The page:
A new study published in the Journal Of Positive Psychology explores how feeling and showing gratitude can make people feel less used and objectified.
“Objectification causes severe consequences, ranging from interpersonal indifference, reduced empathy and helping, aggression and bully, to even killing and genocide,” explains psychologist Xijing Wang of the City University of Hong Kong. “Therefore, it is important to find interventions to alleviate objectification.”
According to Wang, objectification refers to treating others as mere things or tools that can help in one’s goal achievement while denying others’ autonomy, needs, and feelings.
“Employees can be treated as mere instruments to aid the financial success of their employers, students can be treated by their classmates as note-takers, and women can be perceived and treated solely as an object of sexual desire without regard for their personality or dignity,” illustrates Wang.
Combining classical definitions of objectification, Wang suggests that objectification is marked by seven key features:
- Instrumentality: When someone treats a target as a tool for his or her own purpose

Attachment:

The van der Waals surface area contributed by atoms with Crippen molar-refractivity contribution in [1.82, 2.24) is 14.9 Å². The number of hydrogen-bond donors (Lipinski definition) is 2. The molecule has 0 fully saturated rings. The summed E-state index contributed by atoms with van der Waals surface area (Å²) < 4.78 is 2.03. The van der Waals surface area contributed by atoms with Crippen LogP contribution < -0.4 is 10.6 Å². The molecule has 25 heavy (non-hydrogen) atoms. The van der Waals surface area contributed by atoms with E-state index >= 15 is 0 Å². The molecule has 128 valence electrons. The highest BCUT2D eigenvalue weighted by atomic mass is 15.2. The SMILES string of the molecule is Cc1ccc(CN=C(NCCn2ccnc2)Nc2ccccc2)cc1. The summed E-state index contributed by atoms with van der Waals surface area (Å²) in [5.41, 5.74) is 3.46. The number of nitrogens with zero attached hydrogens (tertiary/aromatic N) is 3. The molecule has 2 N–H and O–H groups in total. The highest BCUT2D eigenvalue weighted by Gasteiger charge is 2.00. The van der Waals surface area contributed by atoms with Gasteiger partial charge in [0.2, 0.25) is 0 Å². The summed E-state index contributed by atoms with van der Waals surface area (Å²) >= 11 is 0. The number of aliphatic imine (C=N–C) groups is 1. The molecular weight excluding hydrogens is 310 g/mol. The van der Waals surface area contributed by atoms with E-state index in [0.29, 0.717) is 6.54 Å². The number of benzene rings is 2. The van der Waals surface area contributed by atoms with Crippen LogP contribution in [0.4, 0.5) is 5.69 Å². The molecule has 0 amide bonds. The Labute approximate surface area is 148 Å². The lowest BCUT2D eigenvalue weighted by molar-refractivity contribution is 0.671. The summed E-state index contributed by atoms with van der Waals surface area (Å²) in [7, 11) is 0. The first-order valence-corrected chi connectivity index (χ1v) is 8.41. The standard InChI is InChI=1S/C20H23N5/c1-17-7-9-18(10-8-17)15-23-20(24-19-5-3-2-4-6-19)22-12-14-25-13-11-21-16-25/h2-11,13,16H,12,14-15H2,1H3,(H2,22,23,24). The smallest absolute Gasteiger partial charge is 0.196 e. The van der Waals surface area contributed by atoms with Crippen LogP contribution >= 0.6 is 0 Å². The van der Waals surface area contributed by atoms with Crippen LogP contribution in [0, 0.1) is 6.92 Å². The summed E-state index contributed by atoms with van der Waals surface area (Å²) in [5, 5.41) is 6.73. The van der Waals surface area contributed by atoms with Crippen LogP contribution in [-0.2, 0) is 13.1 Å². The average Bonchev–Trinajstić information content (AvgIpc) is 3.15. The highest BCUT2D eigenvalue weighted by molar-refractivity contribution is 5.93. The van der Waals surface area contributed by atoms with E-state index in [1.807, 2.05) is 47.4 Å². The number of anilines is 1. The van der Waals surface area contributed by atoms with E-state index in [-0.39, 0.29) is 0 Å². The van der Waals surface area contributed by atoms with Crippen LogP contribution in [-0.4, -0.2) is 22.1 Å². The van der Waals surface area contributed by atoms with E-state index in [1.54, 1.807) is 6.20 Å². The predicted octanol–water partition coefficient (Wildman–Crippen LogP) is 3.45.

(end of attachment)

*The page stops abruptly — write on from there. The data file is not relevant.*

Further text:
- Fungibility: When someone treats a target as interchangeable with other objects
- Violability: When someone treats a target as lacking in boundary integrity and violable
- Ownership: When someone treats a target as though the target can be owned
- Denial of autonomy: When someone treats a target as lacking in autonomy or self-determination
- Inertness: When someone treats a target as lacking in agency or activity
- Denial of subjectivity: When someone treats a target as someone whose experiences and feelings need not be taken into account
Over a series of three studies that included writing gratitude letters and imagining the effects of gratitude in an environment prone to behaviors of objectification, Wang’s research concluded that gratitude, both as a feeling and as a gesture, lowered the levels of objectification in a given environment.
“The effect of gratitude on weakening objectification can be due to its ability to reduce peoples’ focus on their own needs,” explains Wang. “That is, when people become less concerned with their own wants and desires, they are less likely to see others as instruments to fulfill those needs and are less likely to fail to consider others’ personhood.”
For people who wish to cultivate gratitude in their daily lives, Wang proposes three simple tips:
- Reflection: Spend a few minutes every day thinking about the wonderful things in life (such as a movie, books, a TV show we enjoy, or even being able to bask in the sunshine).
- Exposing ourselves to nature: Spend time in nature by traveling to a place where you can enjoy a magnificent environment.
- Showing Appreciation: Writing a thank you note or verbally appreciating or thanking someone.
Wang concludes, “Expressing gratitude doesn’t need to cost you anything financially. So just do it.”
A full interview with Xijing Wang discussing her new research on gratitude can be found here: How gratitude helps us feel whole